Frustrated liquid crystalline order in spherical shells

Confining a liquid crystal to a spherical shell usually entails the formation of topological defects, which are part of the ground state of the liquid crystal. Unlike flat geometries, the spherical geometry of shells ensures the stability of those defects providing a playground to study fundamental questions concerning the formation, interaction and structure of topological defects, which is central to many areas of physics. We are currently interested in studying the organization of a chiral nematic or cholesteric liquid crystal when confined to a spherical shell.

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Waltzing defects in a cholesteric shell (movie)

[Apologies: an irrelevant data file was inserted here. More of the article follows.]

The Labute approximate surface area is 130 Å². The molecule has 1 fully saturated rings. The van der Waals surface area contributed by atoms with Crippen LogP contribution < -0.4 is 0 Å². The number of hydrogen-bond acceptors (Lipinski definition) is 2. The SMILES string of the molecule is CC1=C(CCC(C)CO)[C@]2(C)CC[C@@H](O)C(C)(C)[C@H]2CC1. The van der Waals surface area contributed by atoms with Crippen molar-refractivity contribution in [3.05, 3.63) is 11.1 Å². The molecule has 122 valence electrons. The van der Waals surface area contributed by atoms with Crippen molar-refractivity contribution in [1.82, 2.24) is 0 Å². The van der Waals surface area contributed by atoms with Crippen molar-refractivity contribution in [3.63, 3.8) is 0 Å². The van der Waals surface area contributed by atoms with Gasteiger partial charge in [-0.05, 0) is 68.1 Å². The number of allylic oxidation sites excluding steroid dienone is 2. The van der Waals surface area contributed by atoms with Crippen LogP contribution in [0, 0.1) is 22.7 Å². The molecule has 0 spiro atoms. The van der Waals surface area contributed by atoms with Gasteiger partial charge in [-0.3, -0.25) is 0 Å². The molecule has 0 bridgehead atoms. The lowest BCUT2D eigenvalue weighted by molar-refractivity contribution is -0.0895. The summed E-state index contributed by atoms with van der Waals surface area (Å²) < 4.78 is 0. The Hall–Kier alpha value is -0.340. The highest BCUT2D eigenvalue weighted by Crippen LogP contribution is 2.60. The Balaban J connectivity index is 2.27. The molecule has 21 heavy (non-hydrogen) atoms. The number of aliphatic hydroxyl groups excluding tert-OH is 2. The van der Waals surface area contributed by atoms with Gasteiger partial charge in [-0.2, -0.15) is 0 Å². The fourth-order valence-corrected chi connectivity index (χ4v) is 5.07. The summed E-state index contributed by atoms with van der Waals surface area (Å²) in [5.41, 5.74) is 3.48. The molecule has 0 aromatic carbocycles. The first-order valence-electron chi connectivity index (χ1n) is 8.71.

Droplets of chiral liquid crystals typically exhibit an intriguing radial defect which results from frustrations in the molecular order. This configuration shows a fascinating analogy to the Dirac monopole, a hypothetical magnetic charge, and plays a crucial role in the droplet optical properties, recently exploited to produce microlasers. Despite its evident interest, the nature of this disclination remains uncertain. We have experimentally showed, by studying spherical cholesteric shells, that it is composed of two line defects that wrap around each other on a double-helix structure. By tuning the system chirality, we can make this configuration dissociate into two independent stacks of disclination rings. The transition between configurations is reversible and entails an unexpected defect waltz dynamics.


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